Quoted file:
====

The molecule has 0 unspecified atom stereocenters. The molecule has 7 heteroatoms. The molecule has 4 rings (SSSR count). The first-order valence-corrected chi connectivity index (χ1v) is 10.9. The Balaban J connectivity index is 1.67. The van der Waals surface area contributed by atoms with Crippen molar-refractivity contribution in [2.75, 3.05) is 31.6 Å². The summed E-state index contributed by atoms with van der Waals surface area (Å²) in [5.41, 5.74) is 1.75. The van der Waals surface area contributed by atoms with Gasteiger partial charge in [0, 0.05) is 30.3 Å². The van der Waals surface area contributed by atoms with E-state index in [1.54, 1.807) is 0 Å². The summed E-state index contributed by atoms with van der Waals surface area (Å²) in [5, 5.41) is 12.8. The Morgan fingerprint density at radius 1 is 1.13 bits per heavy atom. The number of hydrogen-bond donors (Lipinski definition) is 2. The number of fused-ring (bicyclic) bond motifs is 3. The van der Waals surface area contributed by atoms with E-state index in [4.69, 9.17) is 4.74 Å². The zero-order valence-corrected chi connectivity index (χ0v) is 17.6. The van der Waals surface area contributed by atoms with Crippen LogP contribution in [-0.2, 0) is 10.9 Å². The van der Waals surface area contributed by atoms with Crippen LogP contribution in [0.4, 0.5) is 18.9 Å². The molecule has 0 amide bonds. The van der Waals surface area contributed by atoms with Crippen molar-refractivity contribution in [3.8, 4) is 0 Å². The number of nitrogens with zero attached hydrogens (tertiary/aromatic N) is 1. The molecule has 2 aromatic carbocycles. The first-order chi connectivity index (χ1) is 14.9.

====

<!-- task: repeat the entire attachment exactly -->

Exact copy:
The molecule has 0 unspecified atom stereocenters. The molecule has 7 heteroatoms. The molecule has 4 rings (SSSR count). The first-order valence-corrected chi connectivity index (χ1v) is 10.9. The Balaban J connectivity index is 1.67. The van der Waals surface area contributed by atoms with Crippen molar-refractivity contribution in [2.75, 3.05) is 31.6 Å². The summed E-state index contributed by atoms with van der Waals surface area (Å²) in [5.41, 5.74) is 1.75. The van der Waals surface area contributed by atoms with Gasteiger partial charge in [0, 0.05) is 30.3 Å². The van der Waals surface area contributed by atoms with E-state index in [1.54, 1.807) is 0 Å². The summed E-state index contributed by atoms with van der Waals surface area (Å²) in [5, 5.41) is 12.8. The Morgan fingerprint density at radius 1 is 1.13 bits per heavy atom. The number of hydrogen-bond donors (Lipinski definition) is 2. The number of fused-ring (bicyclic) bond motifs is 3. The van der Waals surface area contributed by atoms with E-state index in [4.69, 9.17) is 4.74 Å². The zero-order valence-corrected chi connectivity index (χ0v) is 17.6. The van der Waals surface area contributed by atoms with Crippen LogP contribution in [-0.2, 0) is 10.9 Å². The van der Waals surface area contributed by atoms with Crippen LogP contribution in [0.4, 0.5) is 18.9 Å². The molecule has 0 amide bonds. The van der Waals surface area contributed by atoms with Crippen molar-refractivity contribution in [3.8, 4) is 0 Å². The number of nitrogens with zero attached hydrogens (tertiary/aromatic N) is 1. The molecule has 2 aromatic carbocycles. The first-order chi connectivity index (χ1) is 14.9.